Fig. 11Cylindrical coordinates of each linear ball screw
Fig. 12Coupling of cylindrical coordinates and the settings of linear ball screws
a) Cylindrical coordinates of two DOF nodes
b) Linear ball screws of the model
Fig. 13Complete finite element model
4. Verification of finite element analysis and experimental modal analysis
4.1. Natural frequency value comparison
The experimental process was assumed to be free from human error. The dynamic characteristics obtained through the experimental modal analysis were similar to the actual results. The experimental modal analysis results obtained in this study were the contact rigidity set reference. A comparison of the natural frequency of the five groups obtained through experimental modal analysis and finite element analysis is shown in Table 5 and Fig. 14. The error of 1.3 % for the second group was the optimal result obtained.
Fig. 14Natural frequency comparison
Table 5Compare the natural frequency of the five groups
Model  Experimental modal analysis  Finite element analysis  Error 
First group  37.5 Hz  40.6 Hz  8.2 % 
Second group  75.6 Hz  74.6 Hz  1.3 % 
Third group  268 Hz  259.6 Hz  3.1 % 
Fourth group  302 Hz  308.2 Hz  2.0 % 
Fifth group  438 Hz  413.3 Hz  5.6 % 
The ANSYS finite element model ignores the fillets and the gap between the structures; the ANSYS modal analysis process has no damping, thereby resulting in the error. In the experimental modal analysis, the first group exhibited a lowfrequency signal interference because of the size of the hammer.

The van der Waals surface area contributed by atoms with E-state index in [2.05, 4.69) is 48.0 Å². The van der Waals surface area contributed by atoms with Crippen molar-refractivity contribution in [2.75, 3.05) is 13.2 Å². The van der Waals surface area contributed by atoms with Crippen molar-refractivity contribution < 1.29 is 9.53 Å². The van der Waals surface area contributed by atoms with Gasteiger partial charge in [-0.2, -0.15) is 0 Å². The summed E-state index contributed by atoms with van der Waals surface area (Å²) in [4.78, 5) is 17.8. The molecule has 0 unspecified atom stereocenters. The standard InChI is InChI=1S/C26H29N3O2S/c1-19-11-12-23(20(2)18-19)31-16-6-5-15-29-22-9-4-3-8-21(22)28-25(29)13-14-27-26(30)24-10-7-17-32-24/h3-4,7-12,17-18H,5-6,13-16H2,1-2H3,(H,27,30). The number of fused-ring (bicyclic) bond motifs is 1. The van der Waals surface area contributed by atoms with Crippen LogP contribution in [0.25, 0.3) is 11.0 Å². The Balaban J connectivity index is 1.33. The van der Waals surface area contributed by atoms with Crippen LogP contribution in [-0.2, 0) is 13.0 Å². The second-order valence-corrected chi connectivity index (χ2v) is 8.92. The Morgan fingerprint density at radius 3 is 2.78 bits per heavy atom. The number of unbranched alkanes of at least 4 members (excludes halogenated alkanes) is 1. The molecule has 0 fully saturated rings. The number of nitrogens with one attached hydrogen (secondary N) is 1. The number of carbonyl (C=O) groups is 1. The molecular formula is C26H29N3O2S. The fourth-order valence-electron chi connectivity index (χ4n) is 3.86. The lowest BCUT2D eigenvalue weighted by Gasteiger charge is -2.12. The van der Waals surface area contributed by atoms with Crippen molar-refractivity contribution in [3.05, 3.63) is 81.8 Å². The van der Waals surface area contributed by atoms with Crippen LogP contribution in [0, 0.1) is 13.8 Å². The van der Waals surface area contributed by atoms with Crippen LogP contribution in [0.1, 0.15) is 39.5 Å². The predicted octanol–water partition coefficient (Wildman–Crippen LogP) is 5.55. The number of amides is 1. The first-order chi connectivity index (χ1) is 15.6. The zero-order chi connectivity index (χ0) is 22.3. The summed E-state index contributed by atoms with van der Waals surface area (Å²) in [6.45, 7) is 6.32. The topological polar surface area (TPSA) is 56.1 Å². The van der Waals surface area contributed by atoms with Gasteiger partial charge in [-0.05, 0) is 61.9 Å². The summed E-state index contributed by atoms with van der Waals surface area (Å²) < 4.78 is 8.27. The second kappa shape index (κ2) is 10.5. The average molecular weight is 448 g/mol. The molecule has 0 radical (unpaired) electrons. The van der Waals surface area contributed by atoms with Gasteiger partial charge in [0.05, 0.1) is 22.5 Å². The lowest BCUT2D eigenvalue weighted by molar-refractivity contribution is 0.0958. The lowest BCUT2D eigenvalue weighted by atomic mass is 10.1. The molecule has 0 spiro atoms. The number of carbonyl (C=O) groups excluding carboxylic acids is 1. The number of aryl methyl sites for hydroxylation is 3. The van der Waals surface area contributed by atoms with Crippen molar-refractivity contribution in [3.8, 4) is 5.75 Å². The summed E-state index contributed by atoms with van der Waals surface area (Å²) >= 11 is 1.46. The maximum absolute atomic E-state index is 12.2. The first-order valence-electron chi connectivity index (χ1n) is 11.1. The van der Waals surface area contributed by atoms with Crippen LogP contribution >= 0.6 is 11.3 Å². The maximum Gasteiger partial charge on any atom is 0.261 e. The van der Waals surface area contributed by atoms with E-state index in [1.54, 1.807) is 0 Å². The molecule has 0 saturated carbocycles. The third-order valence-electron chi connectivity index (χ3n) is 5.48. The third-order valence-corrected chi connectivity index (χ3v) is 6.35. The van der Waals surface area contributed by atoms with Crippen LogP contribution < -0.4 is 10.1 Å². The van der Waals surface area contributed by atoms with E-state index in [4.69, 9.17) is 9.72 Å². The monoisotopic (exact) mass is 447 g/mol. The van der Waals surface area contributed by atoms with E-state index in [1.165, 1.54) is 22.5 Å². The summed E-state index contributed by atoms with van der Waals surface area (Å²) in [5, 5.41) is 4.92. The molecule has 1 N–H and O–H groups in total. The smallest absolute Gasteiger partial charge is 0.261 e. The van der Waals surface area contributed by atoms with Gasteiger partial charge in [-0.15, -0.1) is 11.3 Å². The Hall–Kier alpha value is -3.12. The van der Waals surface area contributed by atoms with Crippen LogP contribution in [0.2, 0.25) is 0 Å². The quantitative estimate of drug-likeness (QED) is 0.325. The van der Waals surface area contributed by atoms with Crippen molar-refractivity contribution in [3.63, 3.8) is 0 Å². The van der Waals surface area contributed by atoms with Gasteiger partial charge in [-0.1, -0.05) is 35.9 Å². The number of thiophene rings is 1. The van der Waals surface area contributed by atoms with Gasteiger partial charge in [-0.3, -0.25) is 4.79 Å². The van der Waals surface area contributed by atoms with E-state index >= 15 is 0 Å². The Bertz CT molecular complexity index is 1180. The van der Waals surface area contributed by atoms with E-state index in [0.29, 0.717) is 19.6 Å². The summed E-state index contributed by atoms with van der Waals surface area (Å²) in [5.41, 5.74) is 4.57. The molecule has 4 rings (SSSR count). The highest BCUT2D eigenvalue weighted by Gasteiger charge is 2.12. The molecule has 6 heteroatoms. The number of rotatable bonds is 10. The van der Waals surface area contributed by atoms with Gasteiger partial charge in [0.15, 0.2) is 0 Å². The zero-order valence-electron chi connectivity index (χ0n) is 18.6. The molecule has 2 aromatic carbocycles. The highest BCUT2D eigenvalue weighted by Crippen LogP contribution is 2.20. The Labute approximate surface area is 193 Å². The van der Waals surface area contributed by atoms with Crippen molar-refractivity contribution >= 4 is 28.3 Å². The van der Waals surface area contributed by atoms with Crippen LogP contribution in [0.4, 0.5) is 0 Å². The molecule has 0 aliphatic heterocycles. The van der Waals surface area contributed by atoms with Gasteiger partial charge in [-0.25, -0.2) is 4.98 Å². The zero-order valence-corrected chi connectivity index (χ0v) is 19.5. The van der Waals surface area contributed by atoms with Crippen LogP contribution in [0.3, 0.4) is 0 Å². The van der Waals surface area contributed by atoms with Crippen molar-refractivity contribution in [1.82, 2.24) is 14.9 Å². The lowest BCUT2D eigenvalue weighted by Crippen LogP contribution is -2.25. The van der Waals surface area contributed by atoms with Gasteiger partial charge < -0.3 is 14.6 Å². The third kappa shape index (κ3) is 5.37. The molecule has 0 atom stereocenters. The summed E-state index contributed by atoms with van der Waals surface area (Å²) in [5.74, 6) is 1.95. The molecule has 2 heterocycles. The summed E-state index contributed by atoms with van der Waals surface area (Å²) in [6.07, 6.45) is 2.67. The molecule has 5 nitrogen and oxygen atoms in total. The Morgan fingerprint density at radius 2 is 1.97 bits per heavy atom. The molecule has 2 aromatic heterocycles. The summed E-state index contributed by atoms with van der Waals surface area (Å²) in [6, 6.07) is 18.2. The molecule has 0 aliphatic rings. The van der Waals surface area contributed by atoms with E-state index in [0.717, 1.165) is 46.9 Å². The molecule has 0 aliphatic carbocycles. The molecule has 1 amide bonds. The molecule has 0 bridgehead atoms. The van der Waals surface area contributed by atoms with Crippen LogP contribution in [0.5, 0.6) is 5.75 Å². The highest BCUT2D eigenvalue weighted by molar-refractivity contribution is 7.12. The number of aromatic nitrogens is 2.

Fig. 15Five groups of corresponding mode shape
a) Comparison of first group
b) Comparison of second group
c) Comparison of third group
d) Comparison of fourth group
e) Comparison of fifth group
4.2. Comparison of modal shapes
In the experimental modal analysis and finite element analysis, the natural frequency was divided into five groups; because of the size of the hammer, natural frequency error resulted in a signal interference of mode shape in the first group. The five groups corresponding to the natural frequency of mode shape are shown in Fig. 15.
4.3. Analysis of results for a precision grinding machine
In this study, the operating speed of the precision grinding machine was 15.00026.000 rpm; therefore, model shapes from 250500 Hz were discussed. For the given operating speed, the spindle head causes larger vibration than do any other structures. The relative movement of the structure is shown in Table 6.
Table 6The relative movement of the structures
Model  EMA Frequency  FEA Frequency  Relative movement of the structure 
First group  37.5 Hz  40.6 Hz  The machine tool does back and forth rigid body motion, no relative movement between the structure. 
Second group  75.6 Hz  74.6 Hz  The machine tool does left and right rigid body motion, no relative movement between the structure. 
Third group  268 Hz  259.6 Hz  The relative movement of the interface is the spindle head and the workplane. 
Fourth group  302 Hz  308.2 Hz  The relative movement of the interface is the spindle head, the workplane and the bottom. 
Fifth group  438 Hz  413.3 Hz  The relative movement of the interface is the spindle head, the workplane and the vertical column. 
5. Conclusions
In this paper, the vibration characteristics of a precision grinding machine were obtained through experiment modal analysis and finite element analysis. The following conclusions can be drawn from this study: (1) The axial rigidity of the threeaxis support bearing was 980 N/μm. (2) The natural frequencies of five groups were compared through experimental modal analysis and finite element analysis. The error of 1.3 % in the second group was the optimal result. (3) The operating speed of the precision grinding machine was 15.00026.000 rpm; therefore, the model shapes from 250 to 500 Hz were discussed.
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About this article
The authors gratefully acknowledge the financial support of the Ministry of Science and Technology of the Republic of China under Grant No. MOST 1043011E018001.